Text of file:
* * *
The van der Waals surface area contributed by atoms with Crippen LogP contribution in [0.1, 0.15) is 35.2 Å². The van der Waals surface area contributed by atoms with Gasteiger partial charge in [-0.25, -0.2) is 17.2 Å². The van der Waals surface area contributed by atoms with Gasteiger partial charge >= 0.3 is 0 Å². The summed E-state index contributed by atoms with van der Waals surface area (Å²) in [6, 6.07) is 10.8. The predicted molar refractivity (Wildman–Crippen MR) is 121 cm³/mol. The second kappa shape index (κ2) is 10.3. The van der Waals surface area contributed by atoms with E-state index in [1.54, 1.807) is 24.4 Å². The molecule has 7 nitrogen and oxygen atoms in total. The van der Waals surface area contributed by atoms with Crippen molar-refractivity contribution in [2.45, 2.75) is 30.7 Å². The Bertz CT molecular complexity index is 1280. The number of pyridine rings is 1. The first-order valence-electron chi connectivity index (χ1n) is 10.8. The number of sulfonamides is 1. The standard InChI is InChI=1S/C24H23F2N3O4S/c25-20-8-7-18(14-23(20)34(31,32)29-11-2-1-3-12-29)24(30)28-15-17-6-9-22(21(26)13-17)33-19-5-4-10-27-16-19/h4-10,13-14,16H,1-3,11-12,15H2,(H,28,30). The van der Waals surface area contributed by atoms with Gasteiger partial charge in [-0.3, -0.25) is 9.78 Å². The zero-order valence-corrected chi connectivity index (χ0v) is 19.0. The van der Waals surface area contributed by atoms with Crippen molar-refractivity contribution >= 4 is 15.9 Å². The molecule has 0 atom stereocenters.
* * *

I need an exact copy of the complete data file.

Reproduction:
The van der Waals surface area contributed by atoms with Crippen LogP contribution in [0.1, 0.15) is 35.2 Å². The van der Waals surface area contributed by atoms with Gasteiger partial charge in [-0.25, -0.2) is 17.2 Å². The van der Waals surface area contributed by atoms with Gasteiger partial charge >= 0.3 is 0 Å². The summed E-state index contributed by atoms with van der Waals surface area (Å²) in [6, 6.07) is 10.8. The predicted molar refractivity (Wildman–Crippen MR) is 121 cm³/mol. The second kappa shape index (κ2) is 10.3. The van der Waals surface area contributed by atoms with E-state index in [1.54, 1.807) is 24.4 Å². The molecule has 7 nitrogen and oxygen atoms in total. The van der Waals surface area contributed by atoms with Crippen molar-refractivity contribution in [2.45, 2.75) is 30.7 Å². The Bertz CT molecular complexity index is 1280. The number of pyridine rings is 1. The first-order valence-electron chi connectivity index (χ1n) is 10.8. The number of sulfonamides is 1. The standard InChI is InChI=1S/C24H23F2N3O4S/c25-20-8-7-18(14-23(20)34(31,32)29-11-2-1-3-12-29)24(30)28-15-17-6-9-22(21(26)13-17)33-19-5-4-10-27-16-19/h4-10,13-14,16H,1-3,11-12,15H2,(H,28,30). The van der Waals surface area contributed by atoms with Gasteiger partial charge in [-0.3, -0.25) is 9.78 Å². The zero-order valence-corrected chi connectivity index (χ0v) is 19.0. The van der Waals surface area contributed by atoms with Crippen molar-refractivity contribution >= 4 is 15.9 Å². The molecule has 0 atom stereocenters.